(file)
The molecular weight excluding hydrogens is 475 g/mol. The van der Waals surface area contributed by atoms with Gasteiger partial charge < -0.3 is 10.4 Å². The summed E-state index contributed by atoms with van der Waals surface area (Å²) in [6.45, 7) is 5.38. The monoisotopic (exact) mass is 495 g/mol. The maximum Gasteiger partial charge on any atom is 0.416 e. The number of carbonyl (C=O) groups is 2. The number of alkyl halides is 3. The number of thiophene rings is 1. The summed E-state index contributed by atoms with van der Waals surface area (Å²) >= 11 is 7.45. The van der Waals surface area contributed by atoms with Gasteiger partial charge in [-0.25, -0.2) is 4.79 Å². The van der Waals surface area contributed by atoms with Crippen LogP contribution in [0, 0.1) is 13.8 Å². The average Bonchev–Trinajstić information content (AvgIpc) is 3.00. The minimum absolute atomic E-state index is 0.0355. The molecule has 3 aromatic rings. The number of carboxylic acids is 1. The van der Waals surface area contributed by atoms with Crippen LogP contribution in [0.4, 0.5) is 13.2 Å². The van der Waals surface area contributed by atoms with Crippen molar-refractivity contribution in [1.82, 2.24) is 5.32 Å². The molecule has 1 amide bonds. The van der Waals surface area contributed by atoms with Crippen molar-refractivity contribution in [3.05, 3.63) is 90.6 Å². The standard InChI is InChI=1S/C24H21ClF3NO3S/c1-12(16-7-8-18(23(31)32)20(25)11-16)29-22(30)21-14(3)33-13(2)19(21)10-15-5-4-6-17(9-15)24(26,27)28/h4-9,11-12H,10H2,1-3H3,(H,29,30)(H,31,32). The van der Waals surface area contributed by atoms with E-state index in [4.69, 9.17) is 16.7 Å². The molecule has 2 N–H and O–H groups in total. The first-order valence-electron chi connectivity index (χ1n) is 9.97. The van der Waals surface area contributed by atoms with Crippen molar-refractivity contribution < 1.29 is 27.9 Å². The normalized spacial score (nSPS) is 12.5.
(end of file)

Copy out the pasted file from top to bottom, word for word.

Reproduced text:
The molecular weight excluding hydrogens is 475 g/mol. The van der Waals surface area contributed by atoms with Gasteiger partial charge < -0.3 is 10.4 Å². The summed E-state index contributed by atoms with van der Waals surface area (Å²) in [6.45, 7) is 5.38. The monoisotopic (exact) mass is 495 g/mol. The maximum Gasteiger partial charge on any atom is 0.416 e. The number of carbonyl (C=O) groups is 2. The number of alkyl halides is 3. The number of thiophene rings is 1. The summed E-state index contributed by atoms with van der Waals surface area (Å²) >= 11 is 7.45. The van der Waals surface area contributed by atoms with Gasteiger partial charge in [-0.25, -0.2) is 4.79 Å². The van der Waals surface area contributed by atoms with Crippen LogP contribution in [0, 0.1) is 13.8 Å². The average Bonchev–Trinajstić information content (AvgIpc) is 3.00. The minimum absolute atomic E-state index is 0.0355. The molecule has 3 aromatic rings. The number of carboxylic acids is 1. The van der Waals surface area contributed by atoms with Crippen LogP contribution in [0.4, 0.5) is 13.2 Å². The van der Waals surface area contributed by atoms with Crippen molar-refractivity contribution in [1.82, 2.24) is 5.32 Å². The molecule has 1 amide bonds. The van der Waals surface area contributed by atoms with Crippen molar-refractivity contribution in [3.05, 3.63) is 90.6 Å². The standard InChI is InChI=1S/C24H21ClF3NO3S/c1-12(16-7-8-18(23(31)32)20(25)11-16)29-22(30)21-14(3)33-13(2)19(21)10-15-5-4-6-17(9-15)24(26,27)28/h4-9,11-12H,10H2,1-3H3,(H,29,30)(H,31,32). The van der Waals surface area contributed by atoms with E-state index in [4.69, 9.17) is 16.7 Å². The molecule has 2 N–H and O–H groups in total. The first-order valence-electron chi connectivity index (χ1n) is 9.97. The van der Waals surface area contributed by atoms with Crippen molar-refractivity contribution < 1.29 is 27.9 Å². The normalized spacial score (nSPS) is 12.5.